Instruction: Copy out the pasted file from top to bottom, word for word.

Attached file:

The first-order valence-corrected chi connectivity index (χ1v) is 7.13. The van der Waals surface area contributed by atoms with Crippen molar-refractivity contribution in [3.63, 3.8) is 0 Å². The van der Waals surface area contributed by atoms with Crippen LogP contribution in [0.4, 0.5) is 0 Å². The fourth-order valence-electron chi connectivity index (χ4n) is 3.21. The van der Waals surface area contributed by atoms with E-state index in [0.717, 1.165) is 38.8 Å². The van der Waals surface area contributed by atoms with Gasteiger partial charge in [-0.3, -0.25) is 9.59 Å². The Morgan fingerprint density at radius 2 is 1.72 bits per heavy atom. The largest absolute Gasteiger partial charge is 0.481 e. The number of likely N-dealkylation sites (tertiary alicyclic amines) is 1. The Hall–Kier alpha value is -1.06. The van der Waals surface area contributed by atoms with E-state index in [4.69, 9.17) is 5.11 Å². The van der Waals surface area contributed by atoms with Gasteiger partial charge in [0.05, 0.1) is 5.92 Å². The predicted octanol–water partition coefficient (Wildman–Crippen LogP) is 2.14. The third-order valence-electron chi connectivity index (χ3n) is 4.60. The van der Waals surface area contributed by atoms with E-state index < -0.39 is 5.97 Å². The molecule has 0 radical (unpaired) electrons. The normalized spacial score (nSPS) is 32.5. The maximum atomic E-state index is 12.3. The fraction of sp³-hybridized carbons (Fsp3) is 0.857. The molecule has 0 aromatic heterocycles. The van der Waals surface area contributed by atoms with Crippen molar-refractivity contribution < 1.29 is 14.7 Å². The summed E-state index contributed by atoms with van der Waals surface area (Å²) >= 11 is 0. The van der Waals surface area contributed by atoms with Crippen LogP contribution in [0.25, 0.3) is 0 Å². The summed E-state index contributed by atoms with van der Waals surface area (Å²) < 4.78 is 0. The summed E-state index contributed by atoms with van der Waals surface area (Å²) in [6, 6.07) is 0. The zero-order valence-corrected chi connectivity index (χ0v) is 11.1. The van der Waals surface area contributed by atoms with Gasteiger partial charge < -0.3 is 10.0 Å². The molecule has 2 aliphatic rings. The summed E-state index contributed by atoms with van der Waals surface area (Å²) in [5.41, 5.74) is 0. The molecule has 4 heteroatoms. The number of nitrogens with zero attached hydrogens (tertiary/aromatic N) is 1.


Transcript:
The first-order valence-corrected chi connectivity index (χ1v) is 7.13. The van der Waals surface area contributed by atoms with Crippen molar-refractivity contribution in [3.63, 3.8) is 0 Å². The van der Waals surface area contributed by atoms with Crippen LogP contribution in [0.4, 0.5) is 0 Å². The fourth-order valence-electron chi connectivity index (χ4n) is 3.21. The van der Waals surface area contributed by atoms with E-state index in [0.717, 1.165) is 38.8 Å². The van der Waals surface area contributed by atoms with Gasteiger partial charge in [-0.3, -0.25) is 9.59 Å². The Morgan fingerprint density at radius 2 is 1.72 bits per heavy atom. The largest absolute Gasteiger partial charge is 0.481 e. The number of likely N-dealkylation sites (tertiary alicyclic amines) is 1. The Hall–Kier alpha value is -1.06. The van der Waals surface area contributed by atoms with E-state index in [4.69, 9.17) is 5.11 Å². The van der Waals surface area contributed by atoms with Gasteiger partial charge in [0.05, 0.1) is 5.92 Å². The predicted octanol–water partition coefficient (Wildman–Crippen LogP) is 2.14. The third-order valence-electron chi connectivity index (χ3n) is 4.60. The van der Waals surface area contributed by atoms with E-state index < -0.39 is 5.97 Å². The molecule has 0 radical (unpaired) electrons. The normalized spacial score (nSPS) is 32.5. The maximum atomic E-state index is 12.3. The fraction of sp³-hybridized carbons (Fsp3) is 0.857. The molecule has 0 aromatic heterocycles. The van der Waals surface area contributed by atoms with Crippen molar-refractivity contribution < 1.29 is 14.7 Å². The summed E-state index contributed by atoms with van der Waals surface area (Å²) >= 11 is 0. The van der Waals surface area contributed by atoms with Crippen LogP contribution in [0.25, 0.3) is 0 Å². The summed E-state index contributed by atoms with van der Waals surface area (Å²) < 4.78 is 0. The summed E-state index contributed by atoms with van der Waals surface area (Å²) in [6, 6.07) is 0. The zero-order valence-corrected chi connectivity index (χ0v) is 11.1. The van der Waals surface area contributed by atoms with Gasteiger partial charge < -0.3 is 10.0 Å². The molecule has 2 aliphatic rings. The summed E-state index contributed by atoms with van der Waals surface area (Å²) in [5.41, 5.74) is 0. The molecule has 4 heteroatoms. The number of nitrogens with zero attached hydrogens (tertiary/aromatic N) is 1.